Hope On The Horizon For Aion's Server Woes

Players are none too pleased with the massive, multi-hour queues affecting most of the newly-launched MMO Aion's servers every evening. We spoke with NCsoft about plans to sooth the teeming masses.

Forcing customers to wait upwards of several hours during peak game-playing time is not the sort of first impression you want to give the player base, but Aion associate producer Lani Blazier says that this sort of bottlenecking is something that they had anticipated.

"Aion's Head Start period and today's launch (note interview took place late yesterday) are strong, and we are happy to see huge numbers of players diving into the game. The excitement that has impelled players into the game is obvious. We see it in the high numbers of concurrent players online in the game's servers. This is the only time that every single player who wants to play Aion is online at the same time, so many players online have an expected impact on the world servers."

Of course, anticipating is one thing, and fixing it is another thing entirely. The team is apparently looking at each server on a case-by-case basis to determine the best course of action to help alleviate the wait times.

"Some servers will have intermittent queues for a period of time, although these are dependent on each of the specific world servers. We are monitoring and tracking the server statistics in real time to ensure optimal experiences for players, and we have planned steps for each server to manage periods of high player demand."

This goes against the general practice with new MMO launches, which is to simply throw new servers at the problem until players stop complaining. Lani explains that the Aion team is taking a more cautious route in expanding the number of game servers Aion makes available.

"The roll out of the original servers and each additional server has been planned with an eye toward a sustainable and stable release of each new world server. We have plans to build, test, and roll out each new server, to set them to appropriate time zone settings based on the whole community's needs, and to balance each of them appropriately as to faction. We are managing the roll out of game servers at a steady and deliberate pace. We want to give players the gameplay they deserve in the long term, as well during the expansive burst phase of Head Start and the short-term post-launch period."

So what about immediate steps? According to NCsoft West's PR director Ryan James, who spoke to us during our communications with Lani, relief is coming as early as this weekend.

"Since the opening of Head Start this past weekend, we've have been heavily focused on striking the delicate balance between managing busy servers with queue times versus overcompensating by adding new servers too quickly that are then under populated and don't deliver a fun experience for players. We did indeed see an initial rush on the first days of Head Start which resulted in longer than desired queue times for some of our servers, and we are working around the clock to alleviate this. In fact, we are happy to confirm we have increased our server caps and are adding an additional server in both North America and Europe by this weekend, and we will continue to evaluate adding additional servers."

Once again, there's that emphasis on using caution. It's a bit of juggling act, really. If they just opened up ten new servers right away, a year from now we might be posting news about server consolidation, which reflects badly on an MMO no matter what the reasons behind it might be.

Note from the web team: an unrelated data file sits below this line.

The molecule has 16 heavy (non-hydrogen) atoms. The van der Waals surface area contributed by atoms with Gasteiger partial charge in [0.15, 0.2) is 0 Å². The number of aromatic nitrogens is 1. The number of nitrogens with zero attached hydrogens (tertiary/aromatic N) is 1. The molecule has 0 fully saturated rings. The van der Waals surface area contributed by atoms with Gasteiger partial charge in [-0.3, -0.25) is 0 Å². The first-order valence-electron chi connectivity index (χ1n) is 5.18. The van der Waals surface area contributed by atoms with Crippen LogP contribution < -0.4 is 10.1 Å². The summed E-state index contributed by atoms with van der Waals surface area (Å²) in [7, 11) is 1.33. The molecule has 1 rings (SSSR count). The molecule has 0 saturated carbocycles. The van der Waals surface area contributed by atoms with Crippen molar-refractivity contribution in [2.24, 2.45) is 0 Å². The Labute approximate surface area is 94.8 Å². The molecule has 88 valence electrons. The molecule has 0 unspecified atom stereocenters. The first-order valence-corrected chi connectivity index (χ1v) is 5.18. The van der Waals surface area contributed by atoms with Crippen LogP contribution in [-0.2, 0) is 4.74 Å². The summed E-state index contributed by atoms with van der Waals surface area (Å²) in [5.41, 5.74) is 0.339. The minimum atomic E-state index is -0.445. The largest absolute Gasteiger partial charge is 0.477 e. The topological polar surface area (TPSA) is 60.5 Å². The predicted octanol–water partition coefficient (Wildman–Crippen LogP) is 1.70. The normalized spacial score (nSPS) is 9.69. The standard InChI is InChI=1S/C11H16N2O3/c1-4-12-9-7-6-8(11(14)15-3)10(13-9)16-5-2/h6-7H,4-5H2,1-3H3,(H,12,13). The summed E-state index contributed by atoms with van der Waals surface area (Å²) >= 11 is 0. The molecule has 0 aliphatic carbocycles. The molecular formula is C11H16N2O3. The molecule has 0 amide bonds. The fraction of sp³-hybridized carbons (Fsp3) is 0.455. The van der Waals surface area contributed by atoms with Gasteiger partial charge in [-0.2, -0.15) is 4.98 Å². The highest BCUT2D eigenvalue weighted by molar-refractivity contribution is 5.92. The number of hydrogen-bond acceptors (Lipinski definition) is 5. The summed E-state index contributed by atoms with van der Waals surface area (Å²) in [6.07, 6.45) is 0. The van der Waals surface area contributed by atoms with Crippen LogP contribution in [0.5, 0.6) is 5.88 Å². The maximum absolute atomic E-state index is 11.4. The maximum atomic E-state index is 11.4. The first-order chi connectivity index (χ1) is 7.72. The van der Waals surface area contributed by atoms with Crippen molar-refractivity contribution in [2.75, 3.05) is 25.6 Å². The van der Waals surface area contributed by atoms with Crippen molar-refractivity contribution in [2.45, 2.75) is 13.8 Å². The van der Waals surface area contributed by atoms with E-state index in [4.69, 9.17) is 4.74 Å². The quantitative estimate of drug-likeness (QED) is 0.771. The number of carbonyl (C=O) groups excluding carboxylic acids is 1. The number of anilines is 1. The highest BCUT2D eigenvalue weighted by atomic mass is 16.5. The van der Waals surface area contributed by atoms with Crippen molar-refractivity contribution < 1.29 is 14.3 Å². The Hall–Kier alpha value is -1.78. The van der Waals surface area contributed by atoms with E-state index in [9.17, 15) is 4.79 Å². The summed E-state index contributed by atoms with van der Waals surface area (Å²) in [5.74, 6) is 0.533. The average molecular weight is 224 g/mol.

We'll see if caution is the way to go this weekend, when the players who missed out on the Sunday launch and don't have time to play during the week hit the servers en masse. Fingers crossed!


Comments

    How about they move the oceanic server a little closer to home instead of leaving it in a west coast US data centre. Having a 650 ping is a pain in the arse.

    Dont even have to move it all the way to AUS, just stick in your already existing Korean datacentre, thats close enough to at least get it down into the 300's.

      It would really show bad customer service if they don't eventually open an oceanic server.

      What the fuck do I care about the time when I have 600-2500 ping..

      It's not that simple. A lot of our ISP services fullstop are based in Californian servers, transferring everything here via underwater cables (hence why Australia is one of the only countries with capped internet), until we see across-the-board faster internet in australia, I doubt they'll be bothered to base a server here with population as it is.

    Stevie - Korwin didn't say put it in Australia he said put it in an existing data center in korea. Actually the data center in Korea is actually in Hong Kong but regardless adsl users would have about a 130 ping unfortunate 3g users like myself would have about 220. Still this is a far cry from 400-500 (600 for 3g users) I belive there are servers in Japan aswell (tho I havent traced them) but I have played 3rd person shooters on Japan servers no problems

    I emailed Aion to find out if we could just log into the "korean" server however you need there copy of the game what would be in Chinese.

    Scott,

    Thank you for your patience.

    If you wish to play on the Asian servers, you will be required to purchase either a Japanese version or Chinese version of the game. You will not be able to access anything but the North American servers with a North American copy of the game.

    Please let us know if you have any further questions.

    Thanks,
    Matt
    NCsoft Account Support

    So anyway they have bundled Australia up with North america even tho we are nowhere near them. I refuse to play any game that expects me to play with 500ms ping.

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